Butterfly Cauldron

Sunday, April 16, 2006

Big Church vs. Little Church -- One wants to stone me, the other wants to set me up with their single nephews

As I'm getting ready to venture home for the Easter holidays, I'm thinking about the difference between the Fundamentalist Church and Fundamentalists as people. My whole family are fundamentalists, of the Southern Baptist variety. There are varying degrees of fundy, but essentially, they all fit the mold pretty well. The problem is, they don't fit the stereotypical view of fundamentalists.

There's a huge difference between the Church proper and the church in reality. (Otherwise known as the people in the Church.) I grew up in a very Fundamentalist Southern Baptist church. For me, it was a damaging, horrifying experience that has taken me years and years to recover from. I'm still not fully recovered, but I'm functional. My family, on the other hand, find that belief system a perfect fit. Does that make me, or them, somehow flawed or twisted or is one of us better than the other? I don't think so. We're just different. Because, really, the only difference between us is how we concieve of the Divine. Our morality, for the most part, is the same. The basics, anyway. No killing, no stealing, avoid lying when you can, treat people the way you want to be treated -- even when you think they don't deserve it, let people make their own decisions so long as what they're doing isn't hurting you -- those are pretty basic values. Those I learned from my family. And my family derives those values from their faith. But their faith, and my faith, are not the same. And yet, on one level, they are.

While the Church was a very damaging place for me to grow up, the people in the Church were some of the kindest, most generous people I've known. If my family needed anything, we knew they'd be there for us. No one in our Church was going to go hungry, no one was going to go without shelter if they lost a job or had a fire or some tragedy befell them, no one was going to have to deal with death or illness alone. The Church was very much a family and, believe it or not, was very welcoming of outsiders. The problem was, while the people on an individual level were, for the most part, welcoming and kind, the Church as a whole was not. It taught (and continues to teach) things that can seriously fuck up people. (Something I cannot get my family to understand to this day, so we just don't talk about it.) And, here's the thing a lot of people don't seem to understand, there are many people within the Fundamentalist Church who DISAGREE with many of their teachings. I know fundamentalists who are opposed to the Church's teachings about homosexuals or abortion or war or the death penalty. The idea that you can paint all Fundamentalists with a single brush bothers me.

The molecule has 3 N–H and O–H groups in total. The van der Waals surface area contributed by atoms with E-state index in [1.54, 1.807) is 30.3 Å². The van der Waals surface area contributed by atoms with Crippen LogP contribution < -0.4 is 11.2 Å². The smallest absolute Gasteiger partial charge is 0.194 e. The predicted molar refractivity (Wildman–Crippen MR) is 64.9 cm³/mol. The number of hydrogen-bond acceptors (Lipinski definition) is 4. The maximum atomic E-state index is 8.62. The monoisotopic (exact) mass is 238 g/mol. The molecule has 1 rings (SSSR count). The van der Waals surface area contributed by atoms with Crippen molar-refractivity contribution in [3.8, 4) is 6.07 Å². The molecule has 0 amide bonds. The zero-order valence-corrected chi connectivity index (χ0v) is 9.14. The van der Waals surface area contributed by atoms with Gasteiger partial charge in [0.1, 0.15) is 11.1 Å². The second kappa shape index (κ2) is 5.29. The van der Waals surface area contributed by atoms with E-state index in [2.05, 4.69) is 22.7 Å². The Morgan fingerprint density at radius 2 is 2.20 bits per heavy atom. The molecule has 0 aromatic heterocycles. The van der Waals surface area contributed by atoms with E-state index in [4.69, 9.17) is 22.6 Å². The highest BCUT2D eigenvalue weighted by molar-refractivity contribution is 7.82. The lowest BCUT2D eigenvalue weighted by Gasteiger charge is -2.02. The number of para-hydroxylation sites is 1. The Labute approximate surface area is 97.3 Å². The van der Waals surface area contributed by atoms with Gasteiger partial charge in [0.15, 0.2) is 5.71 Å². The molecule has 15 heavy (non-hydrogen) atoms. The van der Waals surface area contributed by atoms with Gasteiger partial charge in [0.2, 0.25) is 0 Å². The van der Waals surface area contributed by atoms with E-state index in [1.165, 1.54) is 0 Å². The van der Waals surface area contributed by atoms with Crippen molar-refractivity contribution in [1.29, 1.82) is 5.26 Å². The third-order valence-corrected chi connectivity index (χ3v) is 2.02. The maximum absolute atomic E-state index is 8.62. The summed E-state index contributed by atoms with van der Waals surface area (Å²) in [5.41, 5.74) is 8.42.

When I hear people talk about Fundamentalists in disparaging tones, I'm torn. On one hand, I agree with them. I know from personal experience just how dangerous the teachings of the Church can be. I know what being told you're not good enough, or worthy enough, that you're a disappointment to GOD, that you're damned and can never change (so why bother trying, right?) can do to a person. I was horribly suicidal for most of my teenage years. It's a miracle I'm still alive. (And I am actually serious about that. My father had guns all over the house, unlocked, with bullets just lying around. Plus, there were sleeping pills and other very lethal prescription meds in the cabinet I could have taken. I was openly suicidal and no one was listening, because to admit I was sick, and not just lost and in need of prayer, would have upset their belief system. That took lots of therapy to let go of, too.)

I suppose I'm trying to find a way to make sense of two very different truths here. On the one hand, I believe that the Fundamentalist Church is evil. It may not have started out that way, I don't know. But I believe now, in it's present incarnation, it is truly, wholy evil. The people in it, however, are not evil. Oh, some of them may be. But for the most part, the people in the pews are just looking for some way to make sense of the world. They're motivated, in many cases, by fear. The world can be very scary and the Church offers them a sense of safety and protection. That's a very alluring thing and it's hard to walk away from if you're not being traumatized by it. Honestly, I can't say I'd have ever left if I hadn't been so badly hurt. If I was the sort of person who could just tune out the parts I didn't like? Who knows? Maybe I'd still be there. I like to think not, but I don't know.

I like to think this restlessness I have, this inability to tune out the bad parts is actually a gift. That it's not just being stubborn, as my mother likes to think. I like to think it's a blessing, even if it did get left out of the Beatitudes :)

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posted by Zan at 7:45 AM


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